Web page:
Chris Kohanik

Designer at gskinner. AR, VR, 3D, cartoons, and pizza is what I'm all about.

@corpulentchris

Things I Didn’t Learn In Design School

The best decision I’ve ever made was going to design school. Surrounded by talent, designer friends, and inspiring instructors, I was able to improve more than I could have ever imagined. After four years of amazing time in school, I received several job offers after our graduate portfolio show, and ended up working at a digital experience agency: gskinner.

Until the moment I started work, I thought I knew pretty much everything to succeed professionally, and there was no doubt in my naïve mind I would soon become “the SUPERSTAR” designer of the company. But I found the reality to be quite different from what I imagined. Transitioning from school to a professional work environment, I felt ill-equipped as there were many things I hadn’t been exposed to at school. It was like being thrown in the middle of the ocean and having to learn how to swim all over again.

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Why I Practice Design After 25 Years

It’s been 25 years since I first double-clicked a desktop icon that changed my life. The year was 1992 and I had just opened up Photoshop 2.5. I had no idea what I was doing. Fascinated by computers and making digital art, I didn’t care if I could make something look great. I just clicked on a tool and tried making anything. With each attempt, I increased my abilities and the outcomes became more complex, meaningful, and intentional. Practicing became the foundation for my education, career, and part of my ethos as a Creative Director—here’s the impact it’s had, and how you might be feeling if you’re not practicing.

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Great Pumpkin Showdown 2016

It has been a few years since we did it, but this year we decided to spend an afternoon carving some pumpkins.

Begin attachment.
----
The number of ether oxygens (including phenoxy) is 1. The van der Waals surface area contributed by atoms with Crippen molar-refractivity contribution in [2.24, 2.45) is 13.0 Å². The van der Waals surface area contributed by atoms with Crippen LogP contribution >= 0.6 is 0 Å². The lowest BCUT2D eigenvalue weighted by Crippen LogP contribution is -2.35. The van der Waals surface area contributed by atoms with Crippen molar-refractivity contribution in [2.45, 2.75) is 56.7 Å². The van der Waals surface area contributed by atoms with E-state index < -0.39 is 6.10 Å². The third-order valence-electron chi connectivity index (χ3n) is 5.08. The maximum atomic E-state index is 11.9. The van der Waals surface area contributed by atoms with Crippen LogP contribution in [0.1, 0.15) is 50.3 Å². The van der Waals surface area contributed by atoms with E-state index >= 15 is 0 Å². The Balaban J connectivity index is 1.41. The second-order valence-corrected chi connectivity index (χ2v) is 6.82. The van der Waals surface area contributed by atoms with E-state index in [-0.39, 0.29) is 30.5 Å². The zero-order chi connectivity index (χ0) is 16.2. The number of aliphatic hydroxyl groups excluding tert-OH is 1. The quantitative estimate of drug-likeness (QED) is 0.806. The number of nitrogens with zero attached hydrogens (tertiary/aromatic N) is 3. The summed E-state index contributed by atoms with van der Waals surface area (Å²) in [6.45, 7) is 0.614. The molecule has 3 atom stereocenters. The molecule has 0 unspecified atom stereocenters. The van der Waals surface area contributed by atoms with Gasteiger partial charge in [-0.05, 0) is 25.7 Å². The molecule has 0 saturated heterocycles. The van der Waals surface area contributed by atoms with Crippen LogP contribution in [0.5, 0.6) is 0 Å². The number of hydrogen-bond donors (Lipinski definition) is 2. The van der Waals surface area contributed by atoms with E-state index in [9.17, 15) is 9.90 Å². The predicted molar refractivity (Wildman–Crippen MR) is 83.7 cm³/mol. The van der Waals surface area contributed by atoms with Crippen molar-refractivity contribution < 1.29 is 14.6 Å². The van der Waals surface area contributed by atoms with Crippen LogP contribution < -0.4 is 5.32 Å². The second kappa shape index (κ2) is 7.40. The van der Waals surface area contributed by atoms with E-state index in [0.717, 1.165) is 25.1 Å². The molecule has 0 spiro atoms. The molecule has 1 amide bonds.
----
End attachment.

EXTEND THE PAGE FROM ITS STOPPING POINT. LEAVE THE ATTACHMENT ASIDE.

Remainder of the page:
Last week, our newest team members Chris and Matthew found some time in their very busy schedules to build a voting app. You can check out the app at pumpkin.gskinner.com/2016/.

Please jump in and vote for best pumpkin! Instead of the usual “select your favorite”, this app uses a face-off model. If you don’t like where you end up, start again. We will cut off voting on Friday at 5pm.

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Job Posting: Visual Designer

We are currently seeking to fill a job opening for a full-time visual designer in Edmonton.

The Role

Are you passionate about designing amazing digital experiences? Interested in creating engaging, usable UI on emerging platforms for incredible clients like Microsoft, Google, Mozilla, Adobe, NASCAR, Atari, and EA? Want to build best-of-breed apps, games, and experiences that run on everything from desktop, tablets, and phones, to smart TVs, VR, and robots?

It can be a challenging role, but you’ll be part of one of the best interactive teams on the planet, ensuring you have the training to excel, and the support to do it without too much stress or OT.

Requirements

Strong visual / aesthetic UI design skills. A passion for designing interfaces that are genuinely usable, engaging, and beautiful on a variety of platforms and screen formats. A working knowledge of typography and how to leverage it appropriately.